Medical Tort System
The medical tort system serves both as a compensation mechanism as well as a potential deterrent to medical injury. Clinicians are expected to be more likely to change their behavior if the odds of getting caught increase and/or the financial consequences of negligence increase. States historically have been responsible for establishing and enforcing rules governing tort liability in medical care and other settings. A number of states have adopted major reforms such as caps on non-economic damages or caps on attorneys’ fees. The focus in this section is on measuring the overall cost of the current “system” rather than measure the potential gains from reforming it. In the current system, both facilities and health professionals may be involved in decisions to purchase professional liability insurance. Since it is up to individual patients to decide whether to sue in a given case, not surprisingly a relatively high fraction (98%) of actual victims of negligence opt not to sue. Conversely, less than one in five malpractice claims appear to involve actual negligence (Studdert et al. 2004). The Duke Center for Health Policy has developed a draft working paper assessing the costs and benefits of the medical tort system.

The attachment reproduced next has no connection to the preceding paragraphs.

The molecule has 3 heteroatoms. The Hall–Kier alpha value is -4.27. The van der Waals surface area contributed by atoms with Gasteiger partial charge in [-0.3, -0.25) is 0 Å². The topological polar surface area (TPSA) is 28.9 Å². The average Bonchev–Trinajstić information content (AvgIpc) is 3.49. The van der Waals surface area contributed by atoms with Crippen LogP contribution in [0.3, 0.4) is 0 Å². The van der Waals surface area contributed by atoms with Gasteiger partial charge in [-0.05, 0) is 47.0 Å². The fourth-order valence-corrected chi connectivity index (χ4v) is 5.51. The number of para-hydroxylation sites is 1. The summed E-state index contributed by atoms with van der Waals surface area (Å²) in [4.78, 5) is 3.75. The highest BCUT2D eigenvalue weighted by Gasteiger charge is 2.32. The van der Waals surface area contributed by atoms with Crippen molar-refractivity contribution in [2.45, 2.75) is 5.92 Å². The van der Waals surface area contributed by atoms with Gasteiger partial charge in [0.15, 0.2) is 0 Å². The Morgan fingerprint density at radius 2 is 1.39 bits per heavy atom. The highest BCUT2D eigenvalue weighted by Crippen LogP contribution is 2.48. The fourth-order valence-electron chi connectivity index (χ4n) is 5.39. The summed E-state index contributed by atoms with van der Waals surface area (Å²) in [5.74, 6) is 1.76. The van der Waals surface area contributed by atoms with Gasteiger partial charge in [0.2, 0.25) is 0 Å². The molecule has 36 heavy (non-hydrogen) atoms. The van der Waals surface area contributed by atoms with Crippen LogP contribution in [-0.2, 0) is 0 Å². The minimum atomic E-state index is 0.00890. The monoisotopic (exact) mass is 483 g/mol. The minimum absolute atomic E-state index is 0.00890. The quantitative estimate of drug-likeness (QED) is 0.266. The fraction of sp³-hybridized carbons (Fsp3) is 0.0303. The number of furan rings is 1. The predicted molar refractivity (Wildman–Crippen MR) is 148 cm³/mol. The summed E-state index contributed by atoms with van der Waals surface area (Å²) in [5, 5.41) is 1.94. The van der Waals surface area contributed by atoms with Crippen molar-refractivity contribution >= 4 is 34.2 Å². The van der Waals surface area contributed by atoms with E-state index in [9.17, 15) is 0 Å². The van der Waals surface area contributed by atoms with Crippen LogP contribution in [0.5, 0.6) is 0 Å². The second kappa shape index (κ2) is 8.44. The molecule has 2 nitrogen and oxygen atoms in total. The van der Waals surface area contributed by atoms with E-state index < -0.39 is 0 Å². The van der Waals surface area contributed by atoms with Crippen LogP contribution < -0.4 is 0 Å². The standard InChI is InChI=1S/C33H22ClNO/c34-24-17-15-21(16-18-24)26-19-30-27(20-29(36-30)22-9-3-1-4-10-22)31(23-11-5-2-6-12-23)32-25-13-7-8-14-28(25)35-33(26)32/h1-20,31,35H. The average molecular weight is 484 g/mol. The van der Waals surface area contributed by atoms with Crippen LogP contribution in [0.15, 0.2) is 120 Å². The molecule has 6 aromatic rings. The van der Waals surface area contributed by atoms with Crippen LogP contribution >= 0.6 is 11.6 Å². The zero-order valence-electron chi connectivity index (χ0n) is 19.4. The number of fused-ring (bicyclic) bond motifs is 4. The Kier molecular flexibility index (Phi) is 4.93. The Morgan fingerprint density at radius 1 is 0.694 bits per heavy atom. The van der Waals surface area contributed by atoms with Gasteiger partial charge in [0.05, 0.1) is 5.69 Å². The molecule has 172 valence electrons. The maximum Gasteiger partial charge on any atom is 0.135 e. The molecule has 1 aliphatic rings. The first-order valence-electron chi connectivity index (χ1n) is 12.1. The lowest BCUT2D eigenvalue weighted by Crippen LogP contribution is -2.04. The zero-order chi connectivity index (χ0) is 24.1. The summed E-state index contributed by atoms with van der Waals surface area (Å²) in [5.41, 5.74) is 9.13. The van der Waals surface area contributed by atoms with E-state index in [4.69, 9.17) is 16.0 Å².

- Economics of Medical Malpractice (2009). Course syllabus for Frank Sloan, Duke University.
- Government Accounting Office (GAO). 2003. Medical Malpractice: Implications of Rising Premiums on Access to Health Care, GAO-03-836.
Health Care Liability Alliance, a site including trends in lawsuits, lawsuits and higher health costs, junk science in courtroom, health care product liability and other background information.
Federal Medical Tort Reform
- Congressional Budget Office (CBO). 2004. Economic and Budget Issue Brief: Limiting Tort Liability for Medical Malpractice, January 8, 2004.
State Medical Tort Reform
- Encinosa, William E., and Fred J. Hellinger. Have State Caps On Malpractice Awards Increased The Supply Of Physicians? Health Affairs Web Exclusive, May 31, 2005, W5-250-258.
- Hunter, J. Robert, Gillian Cassell-Stiga, and Joanne Doroshow. True Risk: Medical Liability, Malpractice Insurance and Health Care. New York: Americans for Insurance Reform, July 22, 2009.
- Mello, Michelle M. 2006. Medical Malpractice: Impact of the Crisis and Effect of State Tort Reforms.
- National Conference of State Legislatures (NCSL). 2007. State Medical Liability Laws 2007.
- Physician Insurers Association of America (PIAA). 2009. State Enactments of Selected Health Care Liability Reforms.
- Thorpe, Kenneth E. 2004. The Medical Malpractice ‘Crisis’: Recent Trends and the Impact of State Tort Reforms. Health
Affairs Web Exclusive 23 (January – June): 20-30.
- Weiss, Martin D., Melissa Gannon, and Stephanie Eakins. 2003. The Impact of Non-Economic Damage Caps on Physician Premiums, Claims Payout Levels, and Availability of Coverage.